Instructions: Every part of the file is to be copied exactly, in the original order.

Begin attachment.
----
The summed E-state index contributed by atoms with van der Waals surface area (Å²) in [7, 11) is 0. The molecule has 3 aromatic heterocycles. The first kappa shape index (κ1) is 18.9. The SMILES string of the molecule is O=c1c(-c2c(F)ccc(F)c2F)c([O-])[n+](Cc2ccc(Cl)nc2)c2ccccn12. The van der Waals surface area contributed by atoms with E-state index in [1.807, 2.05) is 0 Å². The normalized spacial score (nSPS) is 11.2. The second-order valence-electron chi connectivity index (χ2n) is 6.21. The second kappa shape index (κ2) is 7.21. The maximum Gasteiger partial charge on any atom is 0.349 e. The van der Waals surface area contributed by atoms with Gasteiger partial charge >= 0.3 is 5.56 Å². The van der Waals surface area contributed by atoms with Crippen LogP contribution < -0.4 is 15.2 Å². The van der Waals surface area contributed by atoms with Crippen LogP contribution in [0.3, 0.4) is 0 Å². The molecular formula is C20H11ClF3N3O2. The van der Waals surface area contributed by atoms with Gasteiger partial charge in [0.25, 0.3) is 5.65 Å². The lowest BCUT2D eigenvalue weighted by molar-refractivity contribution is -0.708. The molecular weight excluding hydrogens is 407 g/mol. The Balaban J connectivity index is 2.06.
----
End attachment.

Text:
The summed E-state index contributed by atoms with van der Waals surface area (Å²) in [7, 11) is 0. The molecule has 3 aromatic heterocycles. The first kappa shape index (κ1) is 18.9. The SMILES string of the molecule is O=c1c(-c2c(F)ccc(F)c2F)c([O-])[n+](Cc2ccc(Cl)nc2)c2ccccn12. The van der Waals surface area contributed by atoms with E-state index in [1.807, 2.05) is 0 Å². The normalized spacial score (nSPS) is 11.2. The second-order valence-electron chi connectivity index (χ2n) is 6.21. The second kappa shape index (κ2) is 7.21. The maximum Gasteiger partial charge on any atom is 0.349 e. The van der Waals surface area contributed by atoms with Gasteiger partial charge >= 0.3 is 5.56 Å². The van der Waals surface area contributed by atoms with Crippen LogP contribution < -0.4 is 15.2 Å². The van der Waals surface area contributed by atoms with Crippen LogP contribution in [0.3, 0.4) is 0 Å². The molecular formula is C20H11ClF3N3O2. The van der Waals surface area contributed by atoms with Gasteiger partial charge in [0.25, 0.3) is 5.65 Å². The lowest BCUT2D eigenvalue weighted by molar-refractivity contribution is -0.708. The molecular weight excluding hydrogens is 407 g/mol. The Balaban J connectivity index is 2.06.